Hope this helps some. :)
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#3 Nightfish  Icon User is offline

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Re: How do you deal with a huge project that's terribly organized?

Posted 29 July 2011 - 08:16 AM

Well, that's a toughy. What you can do probably depends a lot on what your job description says and how much leeway people are going to give you. Also how long you think you'll have to work with this.

If this is a really long term thing you might want to gently push towards rewriting / restructuring this. Depending on who you have to pitch this to, you might have to prepare a pretty good case of why this is necessary even though the program "works". Sort of.

If you're only there for a short peroid of time, just patch things up as best as you can and move on. Pick your battles, is what I always do. You mentioned you were probably moving to the states soon-ish in another thread, no? So maybe you don't want to get too invested in this.

A few things you can probably solve rather easily is stuff like "txtUserName, txtUserName1, txtUserName2". Just try to figure out what one of them does and rename the thing to something proper. Repeat for the rest of the variables.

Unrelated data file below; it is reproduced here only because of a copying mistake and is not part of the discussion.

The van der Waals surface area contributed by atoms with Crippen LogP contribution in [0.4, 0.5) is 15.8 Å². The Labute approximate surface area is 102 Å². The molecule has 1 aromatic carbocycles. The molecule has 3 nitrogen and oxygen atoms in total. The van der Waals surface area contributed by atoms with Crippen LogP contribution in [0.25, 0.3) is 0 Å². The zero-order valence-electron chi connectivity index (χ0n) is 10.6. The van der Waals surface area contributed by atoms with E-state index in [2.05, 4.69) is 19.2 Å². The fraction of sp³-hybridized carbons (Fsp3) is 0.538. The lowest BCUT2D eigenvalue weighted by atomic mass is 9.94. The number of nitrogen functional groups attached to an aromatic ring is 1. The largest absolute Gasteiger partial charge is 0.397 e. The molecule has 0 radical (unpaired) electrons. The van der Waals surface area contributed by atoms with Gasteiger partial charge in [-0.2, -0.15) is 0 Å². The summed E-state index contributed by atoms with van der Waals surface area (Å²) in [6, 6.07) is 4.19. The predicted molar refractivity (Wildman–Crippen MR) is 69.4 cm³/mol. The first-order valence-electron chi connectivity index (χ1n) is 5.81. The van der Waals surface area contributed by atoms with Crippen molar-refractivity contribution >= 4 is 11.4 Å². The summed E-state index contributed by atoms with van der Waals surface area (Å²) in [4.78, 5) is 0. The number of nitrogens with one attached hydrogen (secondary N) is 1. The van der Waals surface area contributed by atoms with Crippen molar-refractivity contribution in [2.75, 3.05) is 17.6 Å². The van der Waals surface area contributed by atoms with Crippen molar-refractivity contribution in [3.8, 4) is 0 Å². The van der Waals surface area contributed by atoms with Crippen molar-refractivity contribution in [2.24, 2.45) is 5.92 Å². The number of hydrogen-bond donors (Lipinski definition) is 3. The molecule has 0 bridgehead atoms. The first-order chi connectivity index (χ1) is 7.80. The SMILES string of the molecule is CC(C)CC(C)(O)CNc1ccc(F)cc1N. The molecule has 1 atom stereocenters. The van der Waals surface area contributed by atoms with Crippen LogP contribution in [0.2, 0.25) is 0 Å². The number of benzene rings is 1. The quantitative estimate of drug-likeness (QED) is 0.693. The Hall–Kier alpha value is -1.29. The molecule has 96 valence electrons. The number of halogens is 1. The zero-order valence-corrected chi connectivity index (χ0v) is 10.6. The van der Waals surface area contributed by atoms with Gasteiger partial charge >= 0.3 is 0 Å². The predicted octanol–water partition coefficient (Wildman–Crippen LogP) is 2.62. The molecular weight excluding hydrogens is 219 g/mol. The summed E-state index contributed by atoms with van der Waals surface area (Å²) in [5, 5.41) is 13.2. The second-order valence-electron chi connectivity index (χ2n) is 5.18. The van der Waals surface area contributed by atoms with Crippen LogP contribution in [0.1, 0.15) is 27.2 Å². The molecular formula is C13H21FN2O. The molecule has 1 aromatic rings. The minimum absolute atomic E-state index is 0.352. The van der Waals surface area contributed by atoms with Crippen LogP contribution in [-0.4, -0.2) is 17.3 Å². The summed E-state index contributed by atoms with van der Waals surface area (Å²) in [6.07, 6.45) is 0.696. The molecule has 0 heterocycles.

At the end of the day, I guess software projects are very rarely handled the way they should be. Around here it's because you have a really hard time justifying to the management a few weeks worth of work that produces no code at all (analysing and planning, etc).

This post has been edited by Nightfish: 29 July 2011 - 08:18 AM

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#4 Sergio Tapia  Icon User is offline

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Re: How do you deal with a huge project that's terribly organized?

Posted 29 July 2011 - 08:38 AM

I just don't want to be one of those douches that comes in and thinks he's a hot tamale and demands changes. I've seen those guys and I always felt annoyed by them. In this case I think some changes are in order but I just don't want to come across as a douche to everybody (including myself).
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#5 macosxnerd101  Icon User is online